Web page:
Monday, September 5, 2011

"Bad Girls" (Buffy 3.14): Buffy gets scared straight

It's not until this late-mid-season episode that the Big Bad plotline really gets cranking. It's a tribute to the show's writing and characterization that nobody really cared that the meta-arc for season 2 moved so slowly. For an intra-Whedonverse comparison, see the fan frustration with Dollhouse. But that's a topic for another re-watch. Now, on to the Buffy Do's and Don't's for hanging out with that friend your parents warned you about!

DON'T trust anyone who laughs at The Family Circus.
For my money, the depths of The Mayor's demonic evil are truly revealed through his affection for this comic strip. The scrumptious Timothy Olyphant characterized it best as Todd in Go, pointing at the comic in disgust and complaining "It's always there, in the lower right hand corner, just waiting to suck."
He's not in the Whedonverse. But he should be.
But as I mentioned above, liking TFC is just the tip of the evil iceberg in this ep. Richard Wilkins the dozenth achieves 100 days of near-immortality through a fun-filled ritual, to the chagrin of his long-time enemy Balthazar.
This is what a rogue demon looks like, Wesley.
And what comes 100 days from now in Sunnydale? A little ceremony I like to call "Graduation Day"

DO be wary of following the lead of someone with impulse control problems and a "might makes right" moral compass.
"Bad Girls" is a turning point in the Buffy/Faith relationship. Faith is all id--encouraging and indulging in any desire, "Consequences" (foreshadowing) be damned. And Buffy kind of takes to the lifestyle, ducking out of chemistry tests, engaging in a little B&E, and, most disturbingly, shafting the loyal and true Willow.
Do they cover the hair-flip dance in The Watcher Handbook?
 DON'T underestimate the blowback from killing a human on this show.
The distinction between ensouled and soulless beings is something I'm going to revisit A LOT during this re-watch, particularly when Spike comes back. But for now, it's enough to mention that when humans die in the Buffyverse, it's a big old deal. The moral quandary marked by Buffy's guilt over thinking she killed Ted in season 2 comes back with a vengeance when Faith instinctively plants a stake in random Sunnydale red-shirt, um, I mean Deputy Mayor Allan.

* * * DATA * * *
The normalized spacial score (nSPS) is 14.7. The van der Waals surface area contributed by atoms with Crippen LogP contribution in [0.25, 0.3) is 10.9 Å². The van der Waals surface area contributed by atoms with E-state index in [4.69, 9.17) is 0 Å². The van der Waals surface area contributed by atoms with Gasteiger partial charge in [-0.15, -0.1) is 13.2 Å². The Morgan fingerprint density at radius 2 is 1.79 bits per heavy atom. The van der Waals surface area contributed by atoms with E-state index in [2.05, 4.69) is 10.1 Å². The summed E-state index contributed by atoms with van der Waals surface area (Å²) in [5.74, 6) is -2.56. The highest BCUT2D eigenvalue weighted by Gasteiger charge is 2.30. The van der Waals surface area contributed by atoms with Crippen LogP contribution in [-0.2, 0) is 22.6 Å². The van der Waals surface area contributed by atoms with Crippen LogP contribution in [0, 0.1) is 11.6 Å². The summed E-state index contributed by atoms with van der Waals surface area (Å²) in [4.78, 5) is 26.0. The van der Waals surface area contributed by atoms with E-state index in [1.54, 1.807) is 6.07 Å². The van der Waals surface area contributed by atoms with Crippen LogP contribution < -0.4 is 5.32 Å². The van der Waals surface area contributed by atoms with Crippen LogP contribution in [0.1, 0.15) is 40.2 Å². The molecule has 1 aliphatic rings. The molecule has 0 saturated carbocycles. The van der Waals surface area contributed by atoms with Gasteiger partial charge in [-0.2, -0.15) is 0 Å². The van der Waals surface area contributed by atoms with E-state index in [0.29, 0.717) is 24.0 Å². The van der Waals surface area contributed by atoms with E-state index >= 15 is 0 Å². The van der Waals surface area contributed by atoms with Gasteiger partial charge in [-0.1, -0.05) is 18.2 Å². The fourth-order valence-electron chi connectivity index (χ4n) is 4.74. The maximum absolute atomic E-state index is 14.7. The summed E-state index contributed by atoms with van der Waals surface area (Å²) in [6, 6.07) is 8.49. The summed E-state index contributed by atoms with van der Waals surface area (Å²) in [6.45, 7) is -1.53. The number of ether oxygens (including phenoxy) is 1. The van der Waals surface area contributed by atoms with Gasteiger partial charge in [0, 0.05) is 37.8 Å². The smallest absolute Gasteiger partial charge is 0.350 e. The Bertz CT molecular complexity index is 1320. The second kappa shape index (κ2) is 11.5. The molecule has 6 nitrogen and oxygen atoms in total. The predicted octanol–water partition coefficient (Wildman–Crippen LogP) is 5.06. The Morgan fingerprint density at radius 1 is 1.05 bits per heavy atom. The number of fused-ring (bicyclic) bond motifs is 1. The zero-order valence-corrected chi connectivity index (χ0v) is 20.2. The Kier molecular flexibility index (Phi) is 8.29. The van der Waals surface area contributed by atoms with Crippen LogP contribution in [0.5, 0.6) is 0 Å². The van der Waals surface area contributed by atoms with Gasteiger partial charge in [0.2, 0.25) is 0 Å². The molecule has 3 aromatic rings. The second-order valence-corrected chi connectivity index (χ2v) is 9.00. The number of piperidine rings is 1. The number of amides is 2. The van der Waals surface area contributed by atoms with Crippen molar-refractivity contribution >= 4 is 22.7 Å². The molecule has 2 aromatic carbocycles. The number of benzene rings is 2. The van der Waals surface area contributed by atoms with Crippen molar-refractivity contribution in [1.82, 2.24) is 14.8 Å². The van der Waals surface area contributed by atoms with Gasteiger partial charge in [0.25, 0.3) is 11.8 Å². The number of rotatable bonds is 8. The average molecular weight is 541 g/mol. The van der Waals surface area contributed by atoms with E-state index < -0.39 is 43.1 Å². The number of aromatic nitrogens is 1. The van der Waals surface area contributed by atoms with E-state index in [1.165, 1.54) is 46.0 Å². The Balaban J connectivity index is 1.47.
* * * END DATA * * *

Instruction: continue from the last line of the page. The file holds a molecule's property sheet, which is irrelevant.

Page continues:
RIP, bureaucratic bottom-feeder.
That split-second mistake is important less for the action and more for Faith's seemingly amoral reaction to it, the fallout from which is going to spread over not only the next four seasons of the show, but all the way onto Angel.

DO give the bossy, twee, and craven new Watcher a chance.
Welcome to the party, Wesley! I'd forgotten how much of an insufferable prig  Mr. Wyndam-Price can be in his first scenes in Sunnydale, and how tempting it is to align yourself with Team Giles.
Though the distinction is subtle.
But I've been to Angel season 5 and back again and think that Wesley's development is the most nuanced and dramatic of any character in the 'verse. It's a long, strange trip from "Training procedures have been updated quite a bit since your day" to "Yes, thank you, yes."
Plus, it made this possible!
For me, "Bad Girls" feels a bit set-uppy, but that's only because all the other episodes in this season are so exciting, emotional, and sharp. However, as if to reward us for wading through some rising action, we get the rad, "His name is Angel" intro from you know who.
Damn straight.

No comments:

Post a Comment